Shakeela on how she stopped financial exploitation by Kerala producers

Shakeela, speaking at a session titled ‘The Myth of Morality’ at the Kerala Literature Festival, recalled how Malayalam cinema once made a brand out of her, and how the same industry is now scared to cast her.
Shakeela at the Kerala Literature Festival
Shakeela at the Kerala Literature FestivalYouTube/DC Books
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“A woman standing outside the box of morality” — that’s how Malayalam screenwriter Deedi Damodaran described yesteryear actor Shakeela, arguably a superstar, who reigned the cinema halls of south India with her stints in erotic films in the early 2000s. Speaking at a session titled ‘The Myth of Morality’ at the seventh edition of the Kerala Literature Festival (KLF) in Kozhikode, Shakeela, who is still active in Tamil film circles and the miniscreen, said she simply did not know the meaning of morality. 

She also recalled how Malayalam cinema once made a brand out of her, and how the same industry is now scared to cast her. “Now they say that if they cast me, the film will be perceived in a different way,” she told moderator Deedi on Friday, January 12. 

Shakeela began the session by recalling a distressing experience she had a few months ago in Kozhikode, when the authorities of the HiLITE Mall in Kozhikode denied permission to conduct a trailer launch event for a film by director Omar Lulu at the mall, allegedly after they came to know about Shakeela’s participation. “I was told not to attend the event, and they claimed it was because of potential overcrowding. But I believe in god. Now who can stop me [from attending an event in the same Kozhikode]?” she asked, thanking the hundreds who had gathered to attend her session at KLF.

The crowhad gathered to watch Shakeela's session on 'The Myth of Morality'
The crowhad gathered to watch Shakeela's session on 'The Myth of Morality'TNM

Back in the day though, Shakeela had the agency to dictate her own terms for her films, which is a rarity in the male-dominated film industry, Deedi pointed out. To this, the actor said, “In my films, I am the hero, the heroine, and also the story. If I raise a demand before doing the film, they have to get it done. Otherwise I won’t give my dates. I know that’s not something that happens with many women actors. Many of them get such low remuneration that they are ashamed to admit it in the open.”

Recalling her stint in one of her most celebrated films, Kinnarathumbikal (2000), Shakeela said her remuneration for five days at the time was Rs 20,000. But the film became a huge hit, she said. “Kaathara came after that. I shot that film for 10 days, and per day, I got Rs 10,000. Ahead of my next film Thankathoni, I told them that the food here was not working for me, so I am going to Chennai for three days and then return. But they asked me not to leave before completing the shoot. So I told them I would stay back if they gave me Rs 1 lakh, and they said okay. They gave me the money immediately, and on the fourth day, they even booked flight tickets for me. Then they gave me another Rs 2 lakh. Apparently they had assumed that I was asking for Rs 1 lakh per day. So I got Rs 3 lakh for three days. This was the first time I was even seeing such an amount of money,” she recalled, adding that from then on, she started to take Rs 3-4 lakh per call sheet. “I often had two call sheets per day, and suddenly I knew how it felt to be rich.”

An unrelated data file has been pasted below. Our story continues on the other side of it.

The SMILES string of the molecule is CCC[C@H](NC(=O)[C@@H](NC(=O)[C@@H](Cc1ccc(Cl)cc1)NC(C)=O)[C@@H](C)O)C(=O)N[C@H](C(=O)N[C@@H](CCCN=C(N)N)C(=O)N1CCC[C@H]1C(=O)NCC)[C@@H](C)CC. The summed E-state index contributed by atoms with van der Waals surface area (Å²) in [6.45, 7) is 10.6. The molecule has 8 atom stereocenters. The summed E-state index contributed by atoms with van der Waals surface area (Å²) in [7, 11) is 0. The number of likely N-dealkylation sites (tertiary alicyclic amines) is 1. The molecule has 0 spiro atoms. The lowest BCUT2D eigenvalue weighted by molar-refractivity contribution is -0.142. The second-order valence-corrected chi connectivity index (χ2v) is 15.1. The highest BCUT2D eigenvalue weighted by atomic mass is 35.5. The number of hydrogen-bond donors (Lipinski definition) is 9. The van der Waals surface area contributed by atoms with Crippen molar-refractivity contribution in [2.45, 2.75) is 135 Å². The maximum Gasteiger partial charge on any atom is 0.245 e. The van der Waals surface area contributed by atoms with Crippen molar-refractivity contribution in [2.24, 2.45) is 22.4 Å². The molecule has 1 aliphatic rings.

But that didn’t mean she was not exploited anymore, at least financially, she said. “There were instances where I go for the shoot of a film, and they would make me shoot scenes for another film without letting me know. Because of my language barrier, I often had no clue what was happening. Eventually, I started telling them that I will not shoot in Kerala anymore, because here they would be calling all of the shots. I decided that I will only shoot in Chennai from now on,” Shakeela said. Some 65-70 bank cheques these filmmakers gave her bounced, she added, after which she refused to take cheques.

Shakeela was also one of the very few actors to act out an orgasm in Malayalam cinema, Deedi pointed out. Shakeela said, “While acting, I often take inspiration from other actors. If I had to cry, I would cry like Manorama ji. If I am doing funny roles, I would think of Urvashi chechi. But [orgasms], I have not seen anywhere. So with my experience, I had to show a fake orgasm. That is called acting, and that’s what made me Shakeela.” She also pointed at the phenomenon of orgasm gap, wondering how many married women can say that they have actually had an orgasm. “Many women don’t even know what an orgasm is. You should not be shy about it,” she said.

The actor also acknowledged that exploitation of all kinds are prevalent in cinema, even if she personally had not faced many of them. But when asked about the need for instituting an Internal Committee (IC) to prevent them, Shakeela claimed that while an IC is a good idea in itself, it is not practical in the film industry. “Do you think if somebody goes and files a complaint to the IC, they will continue to get work? No,” she said. The actor went on to controversially question the #MeToo movement, asking why women had to degrade themselves and tell the public that someone harassed them when nothing would eventually come out of it. “But shouldn’t the offender be punished?” Deedi asked, to which Shakeela questioned how many rape accused persons have been punished. She also alleged that the punishment for rape was not severe enough in India, and that complaining about rape was therefore pointless.

Shakeela at the Kerala Literature Festival
Sheela says women not unsafe in cinema, Shakeela calls Internal Committees impractical

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